Steve Smith won a national championship at USC, he won a Super Bowl with the New York Giants and he’s a former Pro Bowler.
He’s also, at 29, out of football.
After several productive seasons with the Giants – including 2009, when he set a franchise record with 107 catches – Smith suffered a series of knee injuries. He had a fairly unproductive season with Philadelphia in 2011 (11 catches for 124 yards and one touchdown) and another fairly unproductive season with St. Louis in 2012 (14 catches for 131 yards and zero touchdowns).
But the issue for Smith in St. Louis wasn’t his knee. Rather, it was the politics.
“People don’t know (this), but my knee actually felt great (that year),” Smith said on The Damon Amendolara Show. “If the Rams would’ve played me more, I would’ve shown that I felt just as good as I did (when I was with) the Giants. To be honest, I felt like I was even a little bit better. I worked so hard and my knee felt great the whole season, and I just didn’t really get the opportunity to play. They had their guy. That’s how that goes. It’s just unfortunate I didn’t really reach my full potential.”
Thus, for Smith, his production didn’t wane due to declining health or skill. It waned due to limited opportunities.
“Oh, no question,” he said. “(General manager Les Snead) even told me (halfway) through the season, ‘We see what you’re doing in practice.’ The DBs were like, ‘Man, I can’t believe you’re not playing.’ That’s just how the game is sometimes. The politics of the game is unfortunate, but I at least had a chance to see both sides of it, and I respect that’s how it is.”
Smith knows how he sounds – and he assured listeners it’s not like that.
“I used to just hear about it from guys when I was younger and think, ‘Oh, you’re just bitter,’” Smith said. “But when you actually go through it, it’s really tough and it’s really humbling. I’m thankful for all the good years I had playing football, and I’m thankful for the years I had when it was tough, too – because you learn how to fight through and keep persevering. Good things can happen in other ways.”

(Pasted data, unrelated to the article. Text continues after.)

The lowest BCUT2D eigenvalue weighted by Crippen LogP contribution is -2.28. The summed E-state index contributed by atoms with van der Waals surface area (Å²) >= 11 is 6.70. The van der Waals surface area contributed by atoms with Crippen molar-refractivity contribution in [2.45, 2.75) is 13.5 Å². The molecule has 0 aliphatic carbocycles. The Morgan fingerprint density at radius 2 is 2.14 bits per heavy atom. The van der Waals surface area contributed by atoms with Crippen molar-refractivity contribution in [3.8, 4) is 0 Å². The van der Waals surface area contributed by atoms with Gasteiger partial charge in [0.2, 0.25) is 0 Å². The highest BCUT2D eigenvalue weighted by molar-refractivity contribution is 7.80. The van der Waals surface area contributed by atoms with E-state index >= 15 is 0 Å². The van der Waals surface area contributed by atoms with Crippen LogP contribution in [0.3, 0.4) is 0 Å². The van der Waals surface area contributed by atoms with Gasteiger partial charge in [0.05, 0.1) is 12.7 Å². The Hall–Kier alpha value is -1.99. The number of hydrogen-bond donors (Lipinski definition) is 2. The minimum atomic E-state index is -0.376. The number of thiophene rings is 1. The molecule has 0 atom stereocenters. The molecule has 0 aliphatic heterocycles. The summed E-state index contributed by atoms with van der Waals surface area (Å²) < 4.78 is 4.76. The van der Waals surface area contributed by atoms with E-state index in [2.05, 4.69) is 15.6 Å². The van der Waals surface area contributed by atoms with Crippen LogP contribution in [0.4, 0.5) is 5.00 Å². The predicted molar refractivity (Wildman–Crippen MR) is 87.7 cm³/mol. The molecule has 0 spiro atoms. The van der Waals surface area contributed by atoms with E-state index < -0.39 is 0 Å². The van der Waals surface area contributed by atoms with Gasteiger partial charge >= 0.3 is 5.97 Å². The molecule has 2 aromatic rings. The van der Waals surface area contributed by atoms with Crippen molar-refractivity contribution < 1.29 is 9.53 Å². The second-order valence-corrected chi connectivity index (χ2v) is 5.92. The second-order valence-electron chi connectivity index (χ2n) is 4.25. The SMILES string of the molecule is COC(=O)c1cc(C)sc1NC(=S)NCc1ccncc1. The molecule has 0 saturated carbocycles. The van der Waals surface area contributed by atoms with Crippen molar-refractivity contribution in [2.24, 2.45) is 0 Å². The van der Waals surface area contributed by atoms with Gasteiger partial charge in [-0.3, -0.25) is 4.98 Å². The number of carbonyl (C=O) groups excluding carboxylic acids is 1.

Good things certainly happened to Smith at USC, where he helped the Trojans to the national title in 2004. Smith had three touchdowns in a 55-19 championship game beatdown of Oklahoma.
Smith can’t believe that was 10 years ago.
“Time flies,” he said. “That was a great time in my life.”
It’s also hard to believe just how talented that team was. Matt Leinart, Reggie Bush, Lendale White. The offense was stacked.
“I don’t think you can necessarily understand how much talent was there because we didn’t know everybody was going to go on to be successful afterward,” Smith said. “But we knew we had something special.”
Unfortunately for USC, the title was later vacated by the NCAA, but that won’t be the legacy for Smith.
“We still know what we did,” he said. “We accomplished it, we went out there and did it, and nobody was taking performance-enhancing drugs or anything like that. It was just something that happened off the field. So it’s just kind of unfortunate for the kids that are younger that didn’t get a chance to see us. We might not be on the statistical page, but if you were around and you knew and you (saw) what we did, we accomplished a lot.”
Smith continued his big-game heroics in the NFL, making a huge catch on 3rd-and-10 in the Giants’ 17-14 win over the previously unbeaten Patriots.
“It was just fabulous,” Smith said of that season. “To go from competing at a high level collegiately to jumping right (to the pros) and being able to win, words can’t even explain how it feels. It was just a fantastic run in the playoffs for us.”
In the end, Smith is at peace with his NFL career, and he urged all players to make the most of their opportunities – wherever they are.
“Everybody’s not going to get the opportunity to play, but I know there’s a lot of guys on these rosters that can make plays when they’re given the chance,” Smith said. “You just got to wait for your turn.”